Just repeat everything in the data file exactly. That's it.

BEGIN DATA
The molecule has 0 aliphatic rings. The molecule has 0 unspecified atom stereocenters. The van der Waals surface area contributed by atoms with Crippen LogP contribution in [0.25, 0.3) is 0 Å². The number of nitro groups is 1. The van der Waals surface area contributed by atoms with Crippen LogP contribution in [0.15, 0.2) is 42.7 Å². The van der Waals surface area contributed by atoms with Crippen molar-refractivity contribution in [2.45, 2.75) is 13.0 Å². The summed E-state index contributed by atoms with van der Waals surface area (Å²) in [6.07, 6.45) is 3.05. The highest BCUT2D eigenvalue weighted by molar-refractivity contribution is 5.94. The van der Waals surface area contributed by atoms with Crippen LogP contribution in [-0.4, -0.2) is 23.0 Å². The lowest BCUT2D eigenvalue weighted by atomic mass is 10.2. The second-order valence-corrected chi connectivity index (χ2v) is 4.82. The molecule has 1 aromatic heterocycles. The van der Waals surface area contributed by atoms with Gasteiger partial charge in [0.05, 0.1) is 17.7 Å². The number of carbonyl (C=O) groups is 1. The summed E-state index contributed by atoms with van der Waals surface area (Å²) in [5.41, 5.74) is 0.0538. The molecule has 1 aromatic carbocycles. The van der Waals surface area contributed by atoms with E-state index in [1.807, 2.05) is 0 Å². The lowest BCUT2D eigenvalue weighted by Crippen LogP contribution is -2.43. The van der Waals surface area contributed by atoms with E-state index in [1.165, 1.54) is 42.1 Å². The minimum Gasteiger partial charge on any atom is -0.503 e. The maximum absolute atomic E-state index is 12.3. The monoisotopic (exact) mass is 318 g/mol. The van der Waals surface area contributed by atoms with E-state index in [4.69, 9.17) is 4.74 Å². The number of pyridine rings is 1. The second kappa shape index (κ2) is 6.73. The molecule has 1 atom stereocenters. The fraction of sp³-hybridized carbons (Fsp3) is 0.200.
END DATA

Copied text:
The molecule has 0 aliphatic rings. The molecule has 0 unspecified atom stereocenters. The van der Waals surface area contributed by atoms with Crippen LogP contribution in [0.25, 0.3) is 0 Å². The number of nitro groups is 1. The van der Waals surface area contributed by atoms with Crippen LogP contribution in [0.15, 0.2) is 42.7 Å². The van der Waals surface area contributed by atoms with Crippen molar-refractivity contribution in [2.45, 2.75) is 13.0 Å². The summed E-state index contributed by atoms with van der Waals surface area (Å²) in [6.07, 6.45) is 3.05. The highest BCUT2D eigenvalue weighted by molar-refractivity contribution is 5.94. The van der Waals surface area contributed by atoms with Crippen LogP contribution in [-0.4, -0.2) is 23.0 Å². The lowest BCUT2D eigenvalue weighted by atomic mass is 10.2. The second-order valence-corrected chi connectivity index (χ2v) is 4.82. The molecule has 1 aromatic heterocycles. The van der Waals surface area contributed by atoms with Gasteiger partial charge in [0.05, 0.1) is 17.7 Å². The number of carbonyl (C=O) groups is 1. The summed E-state index contributed by atoms with van der Waals surface area (Å²) in [5.41, 5.74) is 0.0538. The molecule has 1 aromatic carbocycles. The van der Waals surface area contributed by atoms with E-state index in [1.807, 2.05) is 0 Å². The lowest BCUT2D eigenvalue weighted by Crippen LogP contribution is -2.43. The van der Waals surface area contributed by atoms with E-state index in [1.165, 1.54) is 42.1 Å². The minimum Gasteiger partial charge on any atom is -0.503 e. The maximum absolute atomic E-state index is 12.3. The monoisotopic (exact) mass is 318 g/mol. The van der Waals surface area contributed by atoms with E-state index in [4.69, 9.17) is 4.74 Å². The number of pyridine rings is 1. The second kappa shape index (κ2) is 6.73. The molecule has 1 atom stereocenters. The fraction of sp³-hybridized carbons (Fsp3) is 0.200.